Something to think aboutEdit
I appreciate essays like these and the people who are willing to write them. But I can't help but thinking the particular meaning of 'likely' explained here is slightly off the mark. I am a little apprehensive about defining the word in terms of 'if it is actually likely to happen' alone. To me it is better to combine that with a meaning closer along the lines of 'if it would be likely to happen, upon a basic review'. So what I mean is, if a normally-educated person were to read a given statement, would it be likely to be challenged? If so, it needs an inline citation. The current version is about assessing whether or not you actually think it will happen, but there are tons of articles that barely anyone reads, and thus have claims that nobody will ever challenge, or won't for a really long time. But they are still very controversial and should have citations, as far as I am concerned. By the definition in this essay, these claims would not seem to require citations. NTox · talk 20:03, 19 September 2012 (UTC)
- I think you can safely assume "if a reasonably normal number of people are reading the article", just like you can safely assume a reasonable timespan ("likely to be challenged in the next year or two" rather than "likely to be challenged before the heat death of the universe"). WhatamIdoing (talk) 23:00, 16 November 2012 (UTC)
Likelihood as definitive factor in supplying inline citationsEdit
If the likelihood that a statement be challenged is below 50%, then the page claims one does not need to supply a citation. But the 50% assessment is subjective to the individual at hand. If a different individual challenges the non-cited statement, then a citation must be supplied. Is this a correct interpretation? If so, we should include a clarification in the page. Certainly the omnipresent "content without references may be challenged and removed" blurb that we often see would agree with this interpretation. Viridium (talk) 03:02, 8 May 2014 (UTC)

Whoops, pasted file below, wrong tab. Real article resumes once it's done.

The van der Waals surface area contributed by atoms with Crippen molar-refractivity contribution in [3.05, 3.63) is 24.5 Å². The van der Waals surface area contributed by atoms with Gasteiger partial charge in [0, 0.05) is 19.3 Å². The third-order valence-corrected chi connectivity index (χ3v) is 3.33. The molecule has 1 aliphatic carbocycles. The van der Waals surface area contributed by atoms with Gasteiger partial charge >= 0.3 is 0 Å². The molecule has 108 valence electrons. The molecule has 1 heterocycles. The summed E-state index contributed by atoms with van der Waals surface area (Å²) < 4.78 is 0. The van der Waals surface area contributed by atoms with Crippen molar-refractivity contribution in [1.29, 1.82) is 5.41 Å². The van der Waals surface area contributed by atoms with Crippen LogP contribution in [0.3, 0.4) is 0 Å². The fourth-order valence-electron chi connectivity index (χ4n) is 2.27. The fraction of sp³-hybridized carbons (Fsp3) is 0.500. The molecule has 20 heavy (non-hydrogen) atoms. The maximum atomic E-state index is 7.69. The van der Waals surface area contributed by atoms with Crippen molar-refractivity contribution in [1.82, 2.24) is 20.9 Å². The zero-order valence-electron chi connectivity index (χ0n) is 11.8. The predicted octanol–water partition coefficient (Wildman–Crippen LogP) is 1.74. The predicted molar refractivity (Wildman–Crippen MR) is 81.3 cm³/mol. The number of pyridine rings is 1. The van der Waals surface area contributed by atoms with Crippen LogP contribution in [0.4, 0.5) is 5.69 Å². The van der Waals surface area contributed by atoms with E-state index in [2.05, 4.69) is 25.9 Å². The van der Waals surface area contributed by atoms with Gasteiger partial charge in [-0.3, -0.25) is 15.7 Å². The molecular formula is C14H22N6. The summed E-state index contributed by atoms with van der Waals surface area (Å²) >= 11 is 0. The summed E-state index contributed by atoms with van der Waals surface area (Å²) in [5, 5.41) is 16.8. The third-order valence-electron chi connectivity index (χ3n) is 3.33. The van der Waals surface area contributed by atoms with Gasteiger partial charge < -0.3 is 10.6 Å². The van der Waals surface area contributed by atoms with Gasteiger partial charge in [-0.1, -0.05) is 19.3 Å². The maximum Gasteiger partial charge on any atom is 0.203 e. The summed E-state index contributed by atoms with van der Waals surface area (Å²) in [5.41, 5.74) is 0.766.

Clarification on "Substantial challenge"Edit
I would like to add, that for this pre-policy guideline/essay to make sense, a challenge needs to be substantial. Creating an unsubstantial challenge, with no effort & triggering this policy, is now far to easy. And is also quite common in the form of "not sourced - removed"... what is in current practice sadly often the case & in conflict with WP:PRESERVE.
I would like to see a clarification that a more substantial challenge and conflict with major goals and polices of WP needs to be brought up: "non NPOV as ...", "weasel words as ...", "not represents full "state of the art, XXX missing", is a "minority position only, misses YYY", etc.
In general I would like to see on content removal, when no obvious conflict with vandalism, NPOV, controversial position, personal facts etc exists, to shift the burden on checking reasonably for the non-existence of supporting sources on the removing author, when (s)he decides that tagging is not sufficient. He/She always has the save and easy option to tag, in case of doubt, therefore removing should be made harder. Shaddim (talk) 13:20, 17 December 2016 (UTC)